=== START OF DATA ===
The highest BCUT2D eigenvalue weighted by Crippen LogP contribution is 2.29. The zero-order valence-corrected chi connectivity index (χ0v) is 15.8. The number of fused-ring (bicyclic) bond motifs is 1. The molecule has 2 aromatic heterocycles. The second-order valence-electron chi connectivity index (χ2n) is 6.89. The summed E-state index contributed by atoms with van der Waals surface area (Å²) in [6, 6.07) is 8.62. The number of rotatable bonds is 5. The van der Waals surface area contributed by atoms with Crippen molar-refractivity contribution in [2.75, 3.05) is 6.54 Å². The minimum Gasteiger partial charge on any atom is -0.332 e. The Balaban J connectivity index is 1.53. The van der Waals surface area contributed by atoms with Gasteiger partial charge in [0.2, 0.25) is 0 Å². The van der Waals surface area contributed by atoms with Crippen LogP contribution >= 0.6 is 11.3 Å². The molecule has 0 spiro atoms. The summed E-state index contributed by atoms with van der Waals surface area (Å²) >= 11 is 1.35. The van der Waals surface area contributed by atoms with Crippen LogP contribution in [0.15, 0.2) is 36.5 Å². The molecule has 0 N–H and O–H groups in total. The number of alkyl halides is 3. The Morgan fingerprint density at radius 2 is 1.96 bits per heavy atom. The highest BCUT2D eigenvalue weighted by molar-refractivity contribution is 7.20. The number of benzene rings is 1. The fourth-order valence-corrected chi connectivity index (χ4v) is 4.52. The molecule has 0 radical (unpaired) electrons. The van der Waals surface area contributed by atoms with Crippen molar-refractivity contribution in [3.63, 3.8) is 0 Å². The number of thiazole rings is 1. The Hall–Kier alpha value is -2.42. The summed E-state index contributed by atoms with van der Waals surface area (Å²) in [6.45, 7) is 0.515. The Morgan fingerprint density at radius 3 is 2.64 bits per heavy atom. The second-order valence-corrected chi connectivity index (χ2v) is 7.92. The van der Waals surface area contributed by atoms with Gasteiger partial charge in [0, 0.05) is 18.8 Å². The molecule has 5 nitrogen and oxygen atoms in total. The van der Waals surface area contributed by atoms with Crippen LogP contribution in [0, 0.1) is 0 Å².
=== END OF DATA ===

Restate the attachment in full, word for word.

The highest BCUT2D eigenvalue weighted by Crippen LogP contribution is 2.29. The zero-order valence-corrected chi connectivity index (χ0v) is 15.8. The number of fused-ring (bicyclic) bond motifs is 1. The molecule has 2 aromatic heterocycles. The second-order valence-electron chi connectivity index (χ2n) is 6.89. The summed E-state index contributed by atoms with van der Waals surface area (Å²) in [6, 6.07) is 8.62. The number of rotatable bonds is 5. The van der Waals surface area contributed by atoms with Crippen molar-refractivity contribution in [2.75, 3.05) is 6.54 Å². The minimum Gasteiger partial charge on any atom is -0.332 e. The Balaban J connectivity index is 1.53. The van der Waals surface area contributed by atoms with Gasteiger partial charge in [0.2, 0.25) is 0 Å². The van der Waals surface area contributed by atoms with Crippen LogP contribution >= 0.6 is 11.3 Å². The molecule has 0 spiro atoms. The summed E-state index contributed by atoms with van der Waals surface area (Å²) >= 11 is 1.35. The van der Waals surface area contributed by atoms with Crippen LogP contribution in [0.15, 0.2) is 36.5 Å². The molecule has 0 N–H and O–H groups in total. The number of alkyl halides is 3. The Morgan fingerprint density at radius 2 is 1.96 bits per heavy atom. The highest BCUT2D eigenvalue weighted by molar-refractivity contribution is 7.20. The number of benzene rings is 1. The fourth-order valence-corrected chi connectivity index (χ4v) is 4.52. The molecule has 0 radical (unpaired) electrons. The van der Waals surface area contributed by atoms with Crippen molar-refractivity contribution in [3.63, 3.8) is 0 Å². The number of thiazole rings is 1. The Hall–Kier alpha value is -2.42. The summed E-state index contributed by atoms with van der Waals surface area (Å²) in [6.45, 7) is 0.515. The Morgan fingerprint density at radius 3 is 2.64 bits per heavy atom. The second-order valence-corrected chi connectivity index (χ2v) is 7.92. The van der Waals surface area contributed by atoms with Gasteiger partial charge in [0, 0.05) is 18.8 Å². The molecule has 5 nitrogen and oxygen atoms in total. The van der Waals surface area contributed by atoms with Crippen LogP contribution in [0, 0.1) is 0 Å².